We believe that dividend investing will continue to remain relevant throughout the economic cycle in Asia. Not only can reinvested dividends contribute a meaningful proportion of total return but we think that they can be an important signal with regards to capital allocation, business quality and corporate governance. These characteristics can also lead to a degree of defensiveness in more volatile environments, although it is by no means always the case. As a portfolio, we attempt to avoid permanent impairment of capital in businesses within which we invest.  

The Matthews Asia Dividend portfolio doesn’t seek to maximize its dividend yield and we think it is important that the majority of companies that we allocate capital toward continue to grow. We therefore seek a portfolio that balances both growth and income.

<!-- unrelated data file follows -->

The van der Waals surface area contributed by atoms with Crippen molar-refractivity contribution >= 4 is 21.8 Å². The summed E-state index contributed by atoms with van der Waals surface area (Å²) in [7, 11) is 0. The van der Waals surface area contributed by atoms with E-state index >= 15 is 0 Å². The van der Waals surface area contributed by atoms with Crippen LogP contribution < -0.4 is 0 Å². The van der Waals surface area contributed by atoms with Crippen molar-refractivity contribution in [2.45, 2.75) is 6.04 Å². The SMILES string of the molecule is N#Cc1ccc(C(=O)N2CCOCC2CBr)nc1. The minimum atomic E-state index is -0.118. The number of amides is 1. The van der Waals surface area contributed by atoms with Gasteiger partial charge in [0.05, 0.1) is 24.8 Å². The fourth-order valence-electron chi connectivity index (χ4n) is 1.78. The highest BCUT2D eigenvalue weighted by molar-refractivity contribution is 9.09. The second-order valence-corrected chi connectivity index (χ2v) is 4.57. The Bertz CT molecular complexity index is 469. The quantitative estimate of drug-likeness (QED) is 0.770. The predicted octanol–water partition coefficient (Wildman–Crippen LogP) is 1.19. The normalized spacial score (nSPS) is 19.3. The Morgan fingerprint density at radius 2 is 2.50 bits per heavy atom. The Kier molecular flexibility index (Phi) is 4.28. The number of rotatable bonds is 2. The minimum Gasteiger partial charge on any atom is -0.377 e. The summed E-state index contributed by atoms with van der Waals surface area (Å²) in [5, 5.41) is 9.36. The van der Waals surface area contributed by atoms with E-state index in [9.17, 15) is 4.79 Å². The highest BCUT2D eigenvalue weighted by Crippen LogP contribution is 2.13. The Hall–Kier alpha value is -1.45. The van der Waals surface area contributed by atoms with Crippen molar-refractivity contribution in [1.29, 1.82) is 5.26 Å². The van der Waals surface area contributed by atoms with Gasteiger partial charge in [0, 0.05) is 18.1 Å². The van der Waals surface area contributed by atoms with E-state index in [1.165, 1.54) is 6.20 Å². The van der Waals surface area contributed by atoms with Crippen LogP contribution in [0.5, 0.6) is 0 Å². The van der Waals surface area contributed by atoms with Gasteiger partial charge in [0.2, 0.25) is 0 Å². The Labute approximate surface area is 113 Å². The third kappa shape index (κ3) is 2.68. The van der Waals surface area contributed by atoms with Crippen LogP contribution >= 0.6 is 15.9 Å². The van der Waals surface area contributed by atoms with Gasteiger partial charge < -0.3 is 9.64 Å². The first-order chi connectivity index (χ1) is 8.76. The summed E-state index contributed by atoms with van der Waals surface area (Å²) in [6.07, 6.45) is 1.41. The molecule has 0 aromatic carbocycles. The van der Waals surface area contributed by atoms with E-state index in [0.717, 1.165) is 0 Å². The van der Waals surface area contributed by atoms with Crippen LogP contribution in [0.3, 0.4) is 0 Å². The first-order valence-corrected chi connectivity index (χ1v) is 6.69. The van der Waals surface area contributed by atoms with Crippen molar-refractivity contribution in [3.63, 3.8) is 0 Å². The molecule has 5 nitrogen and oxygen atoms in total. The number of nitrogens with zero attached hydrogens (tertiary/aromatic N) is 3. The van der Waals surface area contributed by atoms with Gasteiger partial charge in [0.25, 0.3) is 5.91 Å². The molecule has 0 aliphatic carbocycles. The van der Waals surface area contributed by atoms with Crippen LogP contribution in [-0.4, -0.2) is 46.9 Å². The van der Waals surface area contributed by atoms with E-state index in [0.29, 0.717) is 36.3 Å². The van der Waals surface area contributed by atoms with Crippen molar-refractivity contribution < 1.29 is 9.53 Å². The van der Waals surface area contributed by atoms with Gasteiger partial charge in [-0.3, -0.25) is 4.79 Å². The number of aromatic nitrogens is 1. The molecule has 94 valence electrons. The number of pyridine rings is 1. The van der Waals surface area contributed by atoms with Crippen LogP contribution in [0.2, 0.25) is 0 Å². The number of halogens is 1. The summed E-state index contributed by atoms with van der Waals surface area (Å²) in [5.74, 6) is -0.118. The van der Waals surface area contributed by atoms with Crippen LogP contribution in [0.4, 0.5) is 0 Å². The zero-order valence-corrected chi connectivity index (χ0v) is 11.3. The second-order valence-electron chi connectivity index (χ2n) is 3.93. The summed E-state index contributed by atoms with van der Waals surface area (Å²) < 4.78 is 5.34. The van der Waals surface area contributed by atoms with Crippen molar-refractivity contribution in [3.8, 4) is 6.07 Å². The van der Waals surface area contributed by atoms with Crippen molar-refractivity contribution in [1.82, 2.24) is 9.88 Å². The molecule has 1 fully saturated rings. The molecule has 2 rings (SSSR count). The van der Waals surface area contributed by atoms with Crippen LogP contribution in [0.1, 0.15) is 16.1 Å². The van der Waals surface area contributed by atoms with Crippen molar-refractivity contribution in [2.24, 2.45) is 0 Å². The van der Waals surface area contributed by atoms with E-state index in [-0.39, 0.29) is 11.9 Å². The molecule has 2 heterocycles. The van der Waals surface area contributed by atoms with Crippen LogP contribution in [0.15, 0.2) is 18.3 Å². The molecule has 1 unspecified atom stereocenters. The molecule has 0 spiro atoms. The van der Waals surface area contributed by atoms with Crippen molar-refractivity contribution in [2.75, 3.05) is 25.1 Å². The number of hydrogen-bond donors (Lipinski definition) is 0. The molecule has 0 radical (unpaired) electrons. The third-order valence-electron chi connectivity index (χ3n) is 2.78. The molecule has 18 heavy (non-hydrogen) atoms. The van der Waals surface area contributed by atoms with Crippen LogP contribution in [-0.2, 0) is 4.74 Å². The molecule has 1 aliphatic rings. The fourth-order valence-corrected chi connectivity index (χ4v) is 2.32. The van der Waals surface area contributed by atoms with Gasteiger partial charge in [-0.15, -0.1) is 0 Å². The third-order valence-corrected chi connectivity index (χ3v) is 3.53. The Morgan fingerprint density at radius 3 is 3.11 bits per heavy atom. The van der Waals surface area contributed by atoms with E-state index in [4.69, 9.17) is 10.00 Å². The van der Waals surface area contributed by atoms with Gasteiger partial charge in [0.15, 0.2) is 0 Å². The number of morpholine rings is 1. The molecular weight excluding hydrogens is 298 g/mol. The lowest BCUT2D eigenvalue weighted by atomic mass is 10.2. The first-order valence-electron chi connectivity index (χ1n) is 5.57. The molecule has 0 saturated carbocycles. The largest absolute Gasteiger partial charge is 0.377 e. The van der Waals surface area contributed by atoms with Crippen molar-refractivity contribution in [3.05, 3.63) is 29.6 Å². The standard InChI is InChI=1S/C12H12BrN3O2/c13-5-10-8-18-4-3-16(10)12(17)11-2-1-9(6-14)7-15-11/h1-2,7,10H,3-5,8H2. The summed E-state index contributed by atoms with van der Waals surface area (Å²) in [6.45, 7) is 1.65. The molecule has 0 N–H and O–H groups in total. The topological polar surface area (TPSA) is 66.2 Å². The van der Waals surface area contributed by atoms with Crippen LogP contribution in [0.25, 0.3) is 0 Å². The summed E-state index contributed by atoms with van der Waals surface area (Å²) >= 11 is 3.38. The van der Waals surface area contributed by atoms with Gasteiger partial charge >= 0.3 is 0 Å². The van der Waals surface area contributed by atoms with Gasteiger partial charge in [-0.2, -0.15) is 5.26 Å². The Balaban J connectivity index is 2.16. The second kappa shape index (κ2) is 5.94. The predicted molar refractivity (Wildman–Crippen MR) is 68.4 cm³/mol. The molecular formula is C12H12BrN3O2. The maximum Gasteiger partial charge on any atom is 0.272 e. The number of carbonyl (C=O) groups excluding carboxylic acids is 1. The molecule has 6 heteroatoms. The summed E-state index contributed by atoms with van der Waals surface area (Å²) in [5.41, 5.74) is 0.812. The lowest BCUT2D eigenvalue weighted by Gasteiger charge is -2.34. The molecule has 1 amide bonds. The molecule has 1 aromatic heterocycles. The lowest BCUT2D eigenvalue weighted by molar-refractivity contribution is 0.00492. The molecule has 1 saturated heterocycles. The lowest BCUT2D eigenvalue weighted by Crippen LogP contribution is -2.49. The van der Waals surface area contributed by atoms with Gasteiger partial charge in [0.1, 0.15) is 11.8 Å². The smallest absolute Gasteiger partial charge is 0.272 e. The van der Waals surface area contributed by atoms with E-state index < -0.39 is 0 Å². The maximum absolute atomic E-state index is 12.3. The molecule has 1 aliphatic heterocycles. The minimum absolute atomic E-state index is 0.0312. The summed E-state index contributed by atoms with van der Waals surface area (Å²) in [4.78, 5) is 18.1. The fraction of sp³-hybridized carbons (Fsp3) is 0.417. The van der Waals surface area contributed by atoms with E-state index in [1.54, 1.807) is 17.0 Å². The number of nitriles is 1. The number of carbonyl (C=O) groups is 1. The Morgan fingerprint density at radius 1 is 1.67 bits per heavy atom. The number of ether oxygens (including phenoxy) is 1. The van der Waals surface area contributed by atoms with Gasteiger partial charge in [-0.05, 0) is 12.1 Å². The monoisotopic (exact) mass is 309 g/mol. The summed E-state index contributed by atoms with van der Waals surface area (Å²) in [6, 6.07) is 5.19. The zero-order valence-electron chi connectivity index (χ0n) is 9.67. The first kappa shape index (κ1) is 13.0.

Can you explain some of your positioning today? 

The team attempts to focus more on individual stock selection than taking significant views around specific countries or sectors in what is a large investable universe across Asia Pacific. The core of the portfolio revolves around what we believe to be quality companies at reasonable valuations paying some current income with an intention to hold such companies for significant periods of time. Risk management also plays a role within the Fund’s relative weightings.